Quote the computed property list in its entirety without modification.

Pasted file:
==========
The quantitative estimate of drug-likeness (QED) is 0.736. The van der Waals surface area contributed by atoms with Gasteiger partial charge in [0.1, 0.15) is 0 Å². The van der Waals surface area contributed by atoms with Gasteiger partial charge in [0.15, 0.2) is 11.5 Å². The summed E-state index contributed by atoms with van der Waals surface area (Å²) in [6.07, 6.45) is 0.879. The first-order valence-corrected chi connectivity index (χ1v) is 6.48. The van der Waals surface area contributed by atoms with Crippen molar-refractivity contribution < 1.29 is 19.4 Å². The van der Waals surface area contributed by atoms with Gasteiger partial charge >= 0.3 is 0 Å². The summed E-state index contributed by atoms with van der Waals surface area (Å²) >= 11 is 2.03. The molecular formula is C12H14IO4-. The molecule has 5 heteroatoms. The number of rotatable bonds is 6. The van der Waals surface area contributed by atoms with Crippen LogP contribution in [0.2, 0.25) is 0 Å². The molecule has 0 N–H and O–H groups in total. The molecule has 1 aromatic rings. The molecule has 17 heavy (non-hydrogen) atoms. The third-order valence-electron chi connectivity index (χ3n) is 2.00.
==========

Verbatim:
The quantitative estimate of drug-likeness (QED) is 0.736. The van der Waals surface area contributed by atoms with Gasteiger partial charge in [0.1, 0.15) is 0 Å². The van der Waals surface area contributed by atoms with Gasteiger partial charge in [0.15, 0.2) is 11.5 Å². The summed E-state index contributed by atoms with van der Waals surface area (Å²) in [6.07, 6.45) is 0.879. The first-order valence-corrected chi connectivity index (χ1v) is 6.48. The van der Waals surface area contributed by atoms with Crippen molar-refractivity contribution < 1.29 is 19.4 Å². The van der Waals surface area contributed by atoms with Gasteiger partial charge >= 0.3 is 0 Å². The summed E-state index contributed by atoms with van der Waals surface area (Å²) >= 11 is 2.03. The molecular formula is C12H14IO4-. The molecule has 5 heteroatoms. The number of rotatable bonds is 6. The van der Waals surface area contributed by atoms with Crippen LogP contribution in [0.2, 0.25) is 0 Å². The molecule has 0 N–H and O–H groups in total. The molecule has 1 aromatic rings. The molecule has 17 heavy (non-hydrogen) atoms. The third-order valence-electron chi connectivity index (χ3n) is 2.00.